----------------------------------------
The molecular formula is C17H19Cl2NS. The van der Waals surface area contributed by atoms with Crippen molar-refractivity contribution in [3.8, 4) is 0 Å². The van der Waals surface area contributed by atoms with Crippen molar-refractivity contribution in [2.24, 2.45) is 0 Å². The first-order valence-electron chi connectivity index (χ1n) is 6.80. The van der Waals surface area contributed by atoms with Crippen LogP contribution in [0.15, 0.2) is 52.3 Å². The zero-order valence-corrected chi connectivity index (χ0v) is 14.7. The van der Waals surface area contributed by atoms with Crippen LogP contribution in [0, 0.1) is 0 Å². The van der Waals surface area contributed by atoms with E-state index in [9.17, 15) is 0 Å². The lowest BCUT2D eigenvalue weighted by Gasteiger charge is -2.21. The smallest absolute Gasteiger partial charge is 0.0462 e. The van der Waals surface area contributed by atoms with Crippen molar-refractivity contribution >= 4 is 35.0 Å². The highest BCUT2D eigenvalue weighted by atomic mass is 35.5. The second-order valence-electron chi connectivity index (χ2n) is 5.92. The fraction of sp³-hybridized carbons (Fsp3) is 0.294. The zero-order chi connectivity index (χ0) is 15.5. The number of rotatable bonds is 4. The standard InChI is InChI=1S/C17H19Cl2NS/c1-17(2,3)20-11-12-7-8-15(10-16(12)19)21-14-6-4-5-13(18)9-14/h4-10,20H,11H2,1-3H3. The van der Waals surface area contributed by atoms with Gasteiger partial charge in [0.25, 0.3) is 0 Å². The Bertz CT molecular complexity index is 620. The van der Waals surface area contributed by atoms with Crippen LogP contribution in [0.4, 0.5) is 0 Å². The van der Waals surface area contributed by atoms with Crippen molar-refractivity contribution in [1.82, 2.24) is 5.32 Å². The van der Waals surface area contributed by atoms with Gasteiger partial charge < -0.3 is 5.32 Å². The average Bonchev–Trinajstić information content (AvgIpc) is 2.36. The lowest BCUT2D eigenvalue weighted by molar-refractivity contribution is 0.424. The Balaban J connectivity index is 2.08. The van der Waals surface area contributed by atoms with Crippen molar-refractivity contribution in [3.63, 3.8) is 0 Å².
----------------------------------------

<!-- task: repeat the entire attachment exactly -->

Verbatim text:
The molecular formula is C17H19Cl2NS. The van der Waals surface area contributed by atoms with Crippen molar-refractivity contribution in [3.8, 4) is 0 Å². The van der Waals surface area contributed by atoms with Crippen molar-refractivity contribution in [2.24, 2.45) is 0 Å². The first-order valence-electron chi connectivity index (χ1n) is 6.80. The van der Waals surface area contributed by atoms with Crippen LogP contribution in [0.15, 0.2) is 52.3 Å². The zero-order valence-corrected chi connectivity index (χ0v) is 14.7. The van der Waals surface area contributed by atoms with Crippen LogP contribution in [0, 0.1) is 0 Å². The van der Waals surface area contributed by atoms with E-state index in [9.17, 15) is 0 Å². The lowest BCUT2D eigenvalue weighted by Gasteiger charge is -2.21. The smallest absolute Gasteiger partial charge is 0.0462 e. The van der Waals surface area contributed by atoms with Crippen molar-refractivity contribution >= 4 is 35.0 Å². The highest BCUT2D eigenvalue weighted by atomic mass is 35.5. The second-order valence-electron chi connectivity index (χ2n) is 5.92. The fraction of sp³-hybridized carbons (Fsp3) is 0.294. The zero-order chi connectivity index (χ0) is 15.5. The number of rotatable bonds is 4. The standard InChI is InChI=1S/C17H19Cl2NS/c1-17(2,3)20-11-12-7-8-15(10-16(12)19)21-14-6-4-5-13(18)9-14/h4-10,20H,11H2,1-3H3. The van der Waals surface area contributed by atoms with Gasteiger partial charge in [0.25, 0.3) is 0 Å². The Bertz CT molecular complexity index is 620. The van der Waals surface area contributed by atoms with Crippen LogP contribution in [0.4, 0.5) is 0 Å². The van der Waals surface area contributed by atoms with Crippen molar-refractivity contribution in [1.82, 2.24) is 5.32 Å². The van der Waals surface area contributed by atoms with Gasteiger partial charge < -0.3 is 5.32 Å². The average Bonchev–Trinajstić information content (AvgIpc) is 2.36. The lowest BCUT2D eigenvalue weighted by molar-refractivity contribution is 0.424. The Balaban J connectivity index is 2.08. The van der Waals surface area contributed by atoms with Crippen molar-refractivity contribution in [3.63, 3.8) is 0 Å².